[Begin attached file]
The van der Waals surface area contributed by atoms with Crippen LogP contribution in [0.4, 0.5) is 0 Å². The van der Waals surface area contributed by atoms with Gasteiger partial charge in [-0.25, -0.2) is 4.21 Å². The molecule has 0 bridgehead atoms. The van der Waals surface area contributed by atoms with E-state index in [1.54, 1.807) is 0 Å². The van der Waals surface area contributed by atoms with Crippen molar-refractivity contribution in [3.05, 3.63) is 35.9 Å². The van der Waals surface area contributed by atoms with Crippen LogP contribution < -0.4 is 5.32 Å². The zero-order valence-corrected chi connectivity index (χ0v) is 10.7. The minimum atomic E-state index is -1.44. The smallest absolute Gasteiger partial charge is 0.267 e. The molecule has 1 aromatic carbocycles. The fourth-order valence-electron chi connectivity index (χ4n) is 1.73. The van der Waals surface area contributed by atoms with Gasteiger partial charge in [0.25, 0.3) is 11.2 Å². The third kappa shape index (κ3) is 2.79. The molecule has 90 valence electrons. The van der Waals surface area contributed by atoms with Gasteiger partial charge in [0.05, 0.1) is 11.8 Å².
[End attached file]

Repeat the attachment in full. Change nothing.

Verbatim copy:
The van der Waals surface area contributed by atoms with Crippen LogP contribution in [0.4, 0.5) is 0 Å². The van der Waals surface area contributed by atoms with Gasteiger partial charge in [-0.25, -0.2) is 4.21 Å². The molecule has 0 bridgehead atoms. The van der Waals surface area contributed by atoms with E-state index in [1.54, 1.807) is 0 Å². The van der Waals surface area contributed by atoms with Crippen molar-refractivity contribution in [3.05, 3.63) is 35.9 Å². The van der Waals surface area contributed by atoms with Crippen LogP contribution < -0.4 is 5.32 Å². The zero-order valence-corrected chi connectivity index (χ0v) is 10.7. The minimum atomic E-state index is -1.44. The smallest absolute Gasteiger partial charge is 0.267 e. The molecule has 1 aromatic carbocycles. The fourth-order valence-electron chi connectivity index (χ4n) is 1.73. The van der Waals surface area contributed by atoms with Gasteiger partial charge in [0.25, 0.3) is 11.2 Å². The third kappa shape index (κ3) is 2.79. The molecule has 90 valence electrons. The van der Waals surface area contributed by atoms with Gasteiger partial charge in [0.05, 0.1) is 11.8 Å².